Strange events happen in a small village in the north of Germany during the years just before World War I, which seem to be ritual punishment. The abused and suppressed children of the villagers seem to be at the heart of this mystery.
The disabled ex-soldier Andreas Pum lost a leg for emperor and father land. After leaving the army he receives a license and a drehorgel. One day he gets into a controversy with a ... See full summary »
Thierry van Werveke
71 Fragmente einer Chronologie des Zufalls: Impactful, Subtle, and the Perfect Finale
After watching Der Siebente Kontinent and Benny's Video in rather rapid succession, it took me an inexplicably long time to get around to this, the third in Michael Haneke's Glaciation Trilogy, the director's exploration of isolation and alienation in modern society.
Following the unrelated stories of an array of everyday Austrians, 71 Fragmente einer Chronologie des Zufalls explores the weeks immediately before a bank shooting that leaves four, including the gunman, dead.
A written introduction tells us the eventual outcome of the film's events, leading us immediately to conclude that the climactic crescendo to which we will build is not so much the film's subject as a means by which to explain it. What follows is a ninety minute procession of apparently unrelated stories unfolding before us, detailing the lives of everyday people. From a lonely old man to a couple fostering an aloof child, a border hopping street urchin to an austere and religious security guard and his wife, the film covers many lives and relationships. The transitions between these are marked by a black screen, with occasional footage of news stories interjected throughout. These show us the chaos and anarchy of the characters' world, bitesize glimpses into everyday horrors. Perhaps the only discernible thing connecting them is the mire of insanity which occupies their television screens, something best remembered for later. Each miniature story is compelling and interesting, a fine achievement given the limited screen time each gets with such an array of characters to be explored. Some, of course, engender more interest than others, the old man and student characters two which I found myself particularly drawn to. Haneke, unsurprisingly, constructs long and unconventional shots, beautiful in their individuality. An early morning ritual scene recalls Der Siebente Kontinent, the camera's focus on actions rather than faces an important technique in establishing the life of this particular family. A long and winding scene featuring the elderly man on the phone to his daughter is, though entirely banal and mundane, one of the film's strongest moments, its ability to so simply yet comprehensively detail a character quite wonderful. Though one might argue that the film appears to go in no clear direction for most of its running time, this is a clear part of its slowly unfolding eventual plan. It is only in the last ten minutes of the film that we see anything more than a fly-on-the-wall documentary of regular lives and are introduced to the film's true message: one that is impactful, subtle, and the perfect finale for a trilogy that delightfully explores its chosen theme.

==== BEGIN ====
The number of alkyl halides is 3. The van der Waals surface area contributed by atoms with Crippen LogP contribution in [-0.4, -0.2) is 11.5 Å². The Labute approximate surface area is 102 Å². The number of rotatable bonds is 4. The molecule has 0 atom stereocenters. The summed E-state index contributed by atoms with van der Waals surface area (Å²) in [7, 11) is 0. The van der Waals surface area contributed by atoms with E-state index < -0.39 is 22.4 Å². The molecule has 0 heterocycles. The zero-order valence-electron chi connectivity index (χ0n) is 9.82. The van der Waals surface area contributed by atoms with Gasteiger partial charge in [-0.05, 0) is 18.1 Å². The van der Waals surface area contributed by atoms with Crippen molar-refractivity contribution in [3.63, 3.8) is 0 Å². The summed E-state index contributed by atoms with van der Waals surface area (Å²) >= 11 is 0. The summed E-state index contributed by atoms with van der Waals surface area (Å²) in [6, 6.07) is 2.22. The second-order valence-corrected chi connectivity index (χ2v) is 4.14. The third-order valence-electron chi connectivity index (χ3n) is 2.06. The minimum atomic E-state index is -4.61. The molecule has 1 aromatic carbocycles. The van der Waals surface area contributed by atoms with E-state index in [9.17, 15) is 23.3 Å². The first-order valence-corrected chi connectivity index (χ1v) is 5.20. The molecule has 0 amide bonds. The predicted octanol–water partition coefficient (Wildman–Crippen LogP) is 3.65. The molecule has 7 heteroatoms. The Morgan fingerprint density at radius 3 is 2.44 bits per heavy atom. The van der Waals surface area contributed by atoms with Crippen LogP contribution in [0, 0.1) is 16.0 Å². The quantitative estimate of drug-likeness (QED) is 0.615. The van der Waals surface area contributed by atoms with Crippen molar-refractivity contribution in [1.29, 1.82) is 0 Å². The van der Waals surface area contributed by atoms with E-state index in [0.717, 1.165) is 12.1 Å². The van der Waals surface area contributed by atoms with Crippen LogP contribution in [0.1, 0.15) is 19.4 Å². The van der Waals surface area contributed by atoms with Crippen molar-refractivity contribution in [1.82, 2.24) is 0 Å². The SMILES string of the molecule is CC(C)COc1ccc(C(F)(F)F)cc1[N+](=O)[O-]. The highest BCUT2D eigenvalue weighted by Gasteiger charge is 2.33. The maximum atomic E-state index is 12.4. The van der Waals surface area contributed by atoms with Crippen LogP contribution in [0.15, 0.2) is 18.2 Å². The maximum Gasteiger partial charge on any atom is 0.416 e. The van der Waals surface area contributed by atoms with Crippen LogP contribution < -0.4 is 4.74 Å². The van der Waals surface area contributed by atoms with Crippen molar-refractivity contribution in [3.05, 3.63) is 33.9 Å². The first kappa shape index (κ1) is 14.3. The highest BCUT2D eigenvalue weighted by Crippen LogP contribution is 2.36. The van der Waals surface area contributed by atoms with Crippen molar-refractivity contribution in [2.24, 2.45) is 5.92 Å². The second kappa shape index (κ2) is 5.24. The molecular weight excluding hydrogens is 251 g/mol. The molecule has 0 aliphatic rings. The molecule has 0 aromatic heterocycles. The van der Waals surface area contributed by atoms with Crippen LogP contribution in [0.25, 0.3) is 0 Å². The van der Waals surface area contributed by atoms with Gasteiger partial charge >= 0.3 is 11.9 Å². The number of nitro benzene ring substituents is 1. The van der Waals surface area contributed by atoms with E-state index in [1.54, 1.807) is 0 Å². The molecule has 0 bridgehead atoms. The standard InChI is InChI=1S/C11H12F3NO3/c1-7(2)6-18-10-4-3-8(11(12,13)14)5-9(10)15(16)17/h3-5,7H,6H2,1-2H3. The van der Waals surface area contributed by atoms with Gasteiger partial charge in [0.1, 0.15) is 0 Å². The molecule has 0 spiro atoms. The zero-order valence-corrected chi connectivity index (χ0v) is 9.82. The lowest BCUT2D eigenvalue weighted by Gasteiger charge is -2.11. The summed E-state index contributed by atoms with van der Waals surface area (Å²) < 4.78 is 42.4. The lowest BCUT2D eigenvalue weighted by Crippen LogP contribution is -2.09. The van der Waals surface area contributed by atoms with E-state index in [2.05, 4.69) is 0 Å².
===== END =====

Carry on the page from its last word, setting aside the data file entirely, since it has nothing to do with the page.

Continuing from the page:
Creating portraits of a wide number of characters, each more intimate than many films' main characters, 71 Fragmente einer Chronologie des Zufalls is a very fine final act in a very fine trilogy. Just as subtle, removed, and non-judgmental as its predecessors, this is a comprehensive and thought-provoking social commentary which will doubtlessly benefit from multiple viewings, perhaps even more so than its cinematic siblings.
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